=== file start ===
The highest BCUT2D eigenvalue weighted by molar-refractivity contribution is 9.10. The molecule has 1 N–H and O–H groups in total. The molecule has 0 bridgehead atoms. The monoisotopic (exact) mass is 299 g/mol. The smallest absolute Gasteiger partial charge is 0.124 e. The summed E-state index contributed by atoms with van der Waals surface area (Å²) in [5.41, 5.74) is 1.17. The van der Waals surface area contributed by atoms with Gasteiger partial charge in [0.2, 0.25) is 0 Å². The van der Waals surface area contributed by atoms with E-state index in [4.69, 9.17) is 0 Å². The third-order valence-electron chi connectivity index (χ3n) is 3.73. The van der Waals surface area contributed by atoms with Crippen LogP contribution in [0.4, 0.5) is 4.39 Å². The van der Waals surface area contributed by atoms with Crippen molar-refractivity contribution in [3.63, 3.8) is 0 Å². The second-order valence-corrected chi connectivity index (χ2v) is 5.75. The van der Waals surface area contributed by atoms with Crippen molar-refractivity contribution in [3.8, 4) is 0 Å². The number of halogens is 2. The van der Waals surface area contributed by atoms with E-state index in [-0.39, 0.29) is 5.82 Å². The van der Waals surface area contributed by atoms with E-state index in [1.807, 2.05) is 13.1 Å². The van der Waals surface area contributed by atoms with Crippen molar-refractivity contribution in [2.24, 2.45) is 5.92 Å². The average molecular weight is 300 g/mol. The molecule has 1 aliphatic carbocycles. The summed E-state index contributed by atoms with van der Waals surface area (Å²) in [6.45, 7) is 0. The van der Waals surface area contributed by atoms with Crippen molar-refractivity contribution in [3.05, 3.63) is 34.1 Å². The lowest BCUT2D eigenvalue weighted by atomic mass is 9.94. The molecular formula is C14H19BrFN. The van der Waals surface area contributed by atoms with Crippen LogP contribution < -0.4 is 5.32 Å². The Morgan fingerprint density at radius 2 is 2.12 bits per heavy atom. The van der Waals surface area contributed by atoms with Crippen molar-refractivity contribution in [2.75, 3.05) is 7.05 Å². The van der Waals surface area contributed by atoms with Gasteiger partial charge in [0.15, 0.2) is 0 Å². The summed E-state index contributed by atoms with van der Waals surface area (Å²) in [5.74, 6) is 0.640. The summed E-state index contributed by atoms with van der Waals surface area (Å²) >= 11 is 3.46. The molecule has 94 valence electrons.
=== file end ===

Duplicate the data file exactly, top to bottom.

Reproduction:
The highest BCUT2D eigenvalue weighted by molar-refractivity contribution is 9.10. The molecule has 1 N–H and O–H groups in total. The molecule has 0 bridgehead atoms. The monoisotopic (exact) mass is 299 g/mol. The smallest absolute Gasteiger partial charge is 0.124 e. The summed E-state index contributed by atoms with van der Waals surface area (Å²) in [5.41, 5.74) is 1.17. The van der Waals surface area contributed by atoms with Gasteiger partial charge in [0.2, 0.25) is 0 Å². The van der Waals surface area contributed by atoms with E-state index in [4.69, 9.17) is 0 Å². The third-order valence-electron chi connectivity index (χ3n) is 3.73. The van der Waals surface area contributed by atoms with Crippen LogP contribution in [0.4, 0.5) is 4.39 Å². The van der Waals surface area contributed by atoms with Crippen molar-refractivity contribution in [3.63, 3.8) is 0 Å². The second-order valence-corrected chi connectivity index (χ2v) is 5.75. The van der Waals surface area contributed by atoms with Crippen molar-refractivity contribution in [3.8, 4) is 0 Å². The number of halogens is 2. The van der Waals surface area contributed by atoms with E-state index in [-0.39, 0.29) is 5.82 Å². The van der Waals surface area contributed by atoms with E-state index in [1.807, 2.05) is 13.1 Å². The van der Waals surface area contributed by atoms with Crippen molar-refractivity contribution in [2.24, 2.45) is 5.92 Å². The average molecular weight is 300 g/mol. The molecule has 1 aliphatic carbocycles. The summed E-state index contributed by atoms with van der Waals surface area (Å²) in [6.45, 7) is 0. The van der Waals surface area contributed by atoms with Crippen molar-refractivity contribution in [3.05, 3.63) is 34.1 Å². The lowest BCUT2D eigenvalue weighted by atomic mass is 9.94. The molecular formula is C14H19BrFN. The van der Waals surface area contributed by atoms with Crippen LogP contribution < -0.4 is 5.32 Å². The Morgan fingerprint density at radius 2 is 2.12 bits per heavy atom. The van der Waals surface area contributed by atoms with Crippen molar-refractivity contribution in [2.75, 3.05) is 7.05 Å². The van der Waals surface area contributed by atoms with Gasteiger partial charge in [0.15, 0.2) is 0 Å². The summed E-state index contributed by atoms with van der Waals surface area (Å²) in [5.74, 6) is 0.640. The summed E-state index contributed by atoms with van der Waals surface area (Å²) >= 11 is 3.46. The molecule has 94 valence electrons.